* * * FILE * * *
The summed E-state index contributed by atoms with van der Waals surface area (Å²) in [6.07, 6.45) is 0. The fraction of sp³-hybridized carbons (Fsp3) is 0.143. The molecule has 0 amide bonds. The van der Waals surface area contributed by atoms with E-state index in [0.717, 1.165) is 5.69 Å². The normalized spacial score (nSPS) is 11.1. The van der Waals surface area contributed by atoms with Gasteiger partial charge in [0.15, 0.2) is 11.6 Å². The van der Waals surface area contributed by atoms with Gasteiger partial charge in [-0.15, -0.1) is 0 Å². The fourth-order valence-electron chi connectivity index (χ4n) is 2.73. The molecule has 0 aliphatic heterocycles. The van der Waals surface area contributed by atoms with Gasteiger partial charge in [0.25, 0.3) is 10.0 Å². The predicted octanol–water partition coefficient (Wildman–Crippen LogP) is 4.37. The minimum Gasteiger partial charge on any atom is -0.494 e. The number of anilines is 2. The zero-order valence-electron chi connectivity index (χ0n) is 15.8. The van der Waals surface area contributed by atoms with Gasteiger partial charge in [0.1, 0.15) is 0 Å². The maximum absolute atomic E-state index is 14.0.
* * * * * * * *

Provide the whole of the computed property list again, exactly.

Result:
The summed E-state index contributed by atoms with van der Waals surface area (Å²) in [6.07, 6.45) is 0. The fraction of sp³-hybridized carbons (Fsp3) is 0.143. The molecule has 0 amide bonds. The van der Waals surface area contributed by atoms with E-state index in [0.717, 1.165) is 5.69 Å². The normalized spacial score (nSPS) is 11.1. The van der Waals surface area contributed by atoms with Gasteiger partial charge in [0.15, 0.2) is 11.6 Å². The van der Waals surface area contributed by atoms with Gasteiger partial charge in [-0.15, -0.1) is 0 Å². The fourth-order valence-electron chi connectivity index (χ4n) is 2.73. The molecule has 0 aliphatic heterocycles. The van der Waals surface area contributed by atoms with Gasteiger partial charge in [0.25, 0.3) is 10.0 Å². The predicted octanol–water partition coefficient (Wildman–Crippen LogP) is 4.37. The minimum Gasteiger partial charge on any atom is -0.494 e. The number of anilines is 2. The zero-order valence-electron chi connectivity index (χ0n) is 15.8. The van der Waals surface area contributed by atoms with Gasteiger partial charge in [0.1, 0.15) is 0 Å². The maximum absolute atomic E-state index is 14.0.